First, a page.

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|Articles - October 2010|
|Tuesday, September 28, 2010|
Despite a minimum wage adjusted for inflation each year since 2004, Oregon experienced the smallest percentage gain in private sector pay between 2001 and 2009 when compared to neighboring states — 22.1% versus Nevada’s 27.7%. During the same period, the seasonally adjusted U.S. Consumer Price Index grew 21.1%, so Oregon wages barely beat inflation. In 2009, though, average private sector pay fell 1.6% in Nevada and 0.5% nationwide, while Oregon wages remained flat. Still, Oregon has the lowest average pay of all its neighbors except Idaho. In 2009, the average non-government Oregon employee earned 21.1% and 11.4% less respectively than counterparts in California and the U.S. overall. Meanwhile, employee benefit costs, especially health premiums, are eating up more of the compensation pie: Benefits accounted for 29% of total compensation in the first quarter of 2004. By the first quarter of 2010 they grew to 30.4%.
Wednesday, June 24, 2015
One year after he was appointed chair of the Portland Development Commission, Tom Kelly talks about PDC's longevity, Neil Kelly's comeback and his new role as Portlandia's landlord.
Wednesday, May 27, 2015
BY LINDA BAKER | EDITOR
More than 250 people turned out today for Oregon Business magazine’s seventh annual celebration of the 100 Best Green Companies to Work For in Oregon.
Friday, May 22, 2015
BY ROBERT MULLIN
Latest development in Nestlé plant saga sparks debate about the value of water.
Wednesday, June 10, 2015
Jeff Lang and his wife Rae used to dole out campaign checks like candy. “We were like alcoholics,” Lang says. ”We couldn’t just give a little.”
Friday, May 15, 2015
BY KIM MOORE | RESEARCH EDITOR
The Portland Bureau of Transportation is seeking input from businesses on a $5.5 million initiative to create a network of biking, transit and pedestrian trails within Portland’s central city.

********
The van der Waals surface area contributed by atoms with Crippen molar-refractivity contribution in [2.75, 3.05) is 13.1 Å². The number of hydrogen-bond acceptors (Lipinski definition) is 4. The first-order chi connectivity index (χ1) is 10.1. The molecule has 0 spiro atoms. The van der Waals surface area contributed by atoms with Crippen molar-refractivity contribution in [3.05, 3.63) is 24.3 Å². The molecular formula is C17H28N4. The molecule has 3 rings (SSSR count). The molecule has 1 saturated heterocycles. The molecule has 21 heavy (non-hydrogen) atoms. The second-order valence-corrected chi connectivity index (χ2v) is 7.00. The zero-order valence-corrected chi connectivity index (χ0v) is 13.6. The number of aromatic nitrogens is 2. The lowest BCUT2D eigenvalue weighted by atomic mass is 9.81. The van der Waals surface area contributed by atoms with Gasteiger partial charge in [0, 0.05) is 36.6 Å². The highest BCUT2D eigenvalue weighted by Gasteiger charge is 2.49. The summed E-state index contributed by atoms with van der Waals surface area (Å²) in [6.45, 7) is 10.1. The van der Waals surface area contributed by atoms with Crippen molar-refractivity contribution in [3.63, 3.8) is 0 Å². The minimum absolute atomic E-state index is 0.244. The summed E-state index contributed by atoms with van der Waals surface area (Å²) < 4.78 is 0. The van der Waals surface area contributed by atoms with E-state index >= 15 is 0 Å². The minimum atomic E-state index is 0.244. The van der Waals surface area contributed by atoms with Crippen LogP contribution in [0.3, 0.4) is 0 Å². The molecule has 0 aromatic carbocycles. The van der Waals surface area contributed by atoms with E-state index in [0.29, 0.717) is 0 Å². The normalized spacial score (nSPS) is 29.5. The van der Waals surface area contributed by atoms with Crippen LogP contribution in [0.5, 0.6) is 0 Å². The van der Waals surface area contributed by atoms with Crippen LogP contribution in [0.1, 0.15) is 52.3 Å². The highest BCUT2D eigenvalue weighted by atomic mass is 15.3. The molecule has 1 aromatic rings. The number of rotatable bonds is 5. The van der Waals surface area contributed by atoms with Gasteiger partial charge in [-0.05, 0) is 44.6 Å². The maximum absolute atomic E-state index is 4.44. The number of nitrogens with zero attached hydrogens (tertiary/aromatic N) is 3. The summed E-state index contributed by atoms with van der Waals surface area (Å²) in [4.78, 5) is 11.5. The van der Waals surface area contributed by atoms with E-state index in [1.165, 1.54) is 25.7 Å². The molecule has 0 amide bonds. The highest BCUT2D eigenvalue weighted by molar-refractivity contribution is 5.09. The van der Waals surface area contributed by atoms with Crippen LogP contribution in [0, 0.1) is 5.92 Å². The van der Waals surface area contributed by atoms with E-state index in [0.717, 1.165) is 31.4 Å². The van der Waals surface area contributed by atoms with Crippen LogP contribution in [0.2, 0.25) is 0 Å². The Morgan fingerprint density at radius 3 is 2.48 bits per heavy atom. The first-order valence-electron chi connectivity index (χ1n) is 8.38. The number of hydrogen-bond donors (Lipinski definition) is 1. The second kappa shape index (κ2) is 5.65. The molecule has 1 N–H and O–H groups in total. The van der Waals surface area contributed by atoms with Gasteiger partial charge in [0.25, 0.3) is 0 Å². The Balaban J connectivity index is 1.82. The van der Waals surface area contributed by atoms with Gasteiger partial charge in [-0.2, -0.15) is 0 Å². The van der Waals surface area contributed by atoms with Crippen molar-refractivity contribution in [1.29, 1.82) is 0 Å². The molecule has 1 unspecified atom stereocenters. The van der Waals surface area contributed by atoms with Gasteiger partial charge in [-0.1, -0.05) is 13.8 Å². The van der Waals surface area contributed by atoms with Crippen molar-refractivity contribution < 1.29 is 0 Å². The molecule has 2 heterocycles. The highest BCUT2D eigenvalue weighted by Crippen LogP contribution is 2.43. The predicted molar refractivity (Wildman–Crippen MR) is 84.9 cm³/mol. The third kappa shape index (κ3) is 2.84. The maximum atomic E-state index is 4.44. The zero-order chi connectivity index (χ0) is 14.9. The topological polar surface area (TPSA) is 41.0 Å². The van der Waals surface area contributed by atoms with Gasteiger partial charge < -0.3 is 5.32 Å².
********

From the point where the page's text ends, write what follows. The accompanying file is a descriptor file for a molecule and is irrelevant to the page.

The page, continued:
Thursday, June 18, 2015
While most categories of commercial real estate have performed well, one of the most robust has been apartment buildings.
Friday, May 22, 2015
BY HANNAH WALLACE
Travelers have always come to Oregon for its natural beauty. But will the increasing popularity of agritourism, European-style hiking getaways and forest resorts relax Oregon's notoriously strict land-use laws?
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Tonkon Torp helps seed sustainability at Gunderson.
Oregon-based Environments helps companies create inspired workspaces. “Simply put, we help companies future-proof their workspaces,” says Chris Corrado, president. Since 1988,Environments has witnessed firsthand the changing landscape of business. Native Portlander and Environments founder Corrado says, “We help our clients navigate the complex realities of the workplace today and plan for their future in a very mindful, strategic way. We think of ourselves as their partners in the process.”
One hundred years ago, the Willamette River might easily have been mistaken for a sewer. Unchecked industrial activity and decades of pollution made it unrecognizable compared to the clean river that now flows north for 187 miles from Eugene through the center of Portland.
3 Degrees Event Celebrates 5th Year Bringing Nonprofit and Business Professionals Together to Benefit Portland.
Bend energy leader brings passion for efficiency and renewable energy to the nonprofit.
Event in Forest Grove marks recognition of Global Food Safety Initiative Certification.